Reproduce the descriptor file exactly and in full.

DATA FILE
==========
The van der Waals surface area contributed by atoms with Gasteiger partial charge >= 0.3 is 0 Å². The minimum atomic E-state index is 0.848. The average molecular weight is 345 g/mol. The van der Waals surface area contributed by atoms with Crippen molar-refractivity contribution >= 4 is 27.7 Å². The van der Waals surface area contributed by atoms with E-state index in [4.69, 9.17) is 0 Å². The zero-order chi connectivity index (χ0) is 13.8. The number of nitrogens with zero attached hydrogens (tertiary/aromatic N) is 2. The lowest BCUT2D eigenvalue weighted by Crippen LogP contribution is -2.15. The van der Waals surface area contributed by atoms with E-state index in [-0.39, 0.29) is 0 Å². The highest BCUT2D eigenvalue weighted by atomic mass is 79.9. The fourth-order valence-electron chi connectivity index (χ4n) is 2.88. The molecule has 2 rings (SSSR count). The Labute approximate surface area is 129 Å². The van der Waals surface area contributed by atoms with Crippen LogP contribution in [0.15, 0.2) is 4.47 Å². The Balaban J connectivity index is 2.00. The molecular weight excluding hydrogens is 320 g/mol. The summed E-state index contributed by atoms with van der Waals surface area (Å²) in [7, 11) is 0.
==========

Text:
The van der Waals surface area contributed by atoms with Gasteiger partial charge >= 0.3 is 0 Å². The minimum atomic E-state index is 0.848. The average molecular weight is 345 g/mol. The van der Waals surface area contributed by atoms with Crippen molar-refractivity contribution >= 4 is 27.7 Å². The van der Waals surface area contributed by atoms with E-state index in [4.69, 9.17) is 0 Å². The zero-order chi connectivity index (χ0) is 13.8. The number of nitrogens with zero attached hydrogens (tertiary/aromatic N) is 2. The lowest BCUT2D eigenvalue weighted by Crippen LogP contribution is -2.15. The van der Waals surface area contributed by atoms with E-state index in [-0.39, 0.29) is 0 Å². The highest BCUT2D eigenvalue weighted by atomic mass is 79.9. The fourth-order valence-electron chi connectivity index (χ4n) is 2.88. The molecule has 2 rings (SSSR count). The Labute approximate surface area is 129 Å². The van der Waals surface area contributed by atoms with Crippen LogP contribution in [0.15, 0.2) is 4.47 Å². The Balaban J connectivity index is 2.00. The molecular weight excluding hydrogens is 320 g/mol. The summed E-state index contributed by atoms with van der Waals surface area (Å²) in [7, 11) is 0.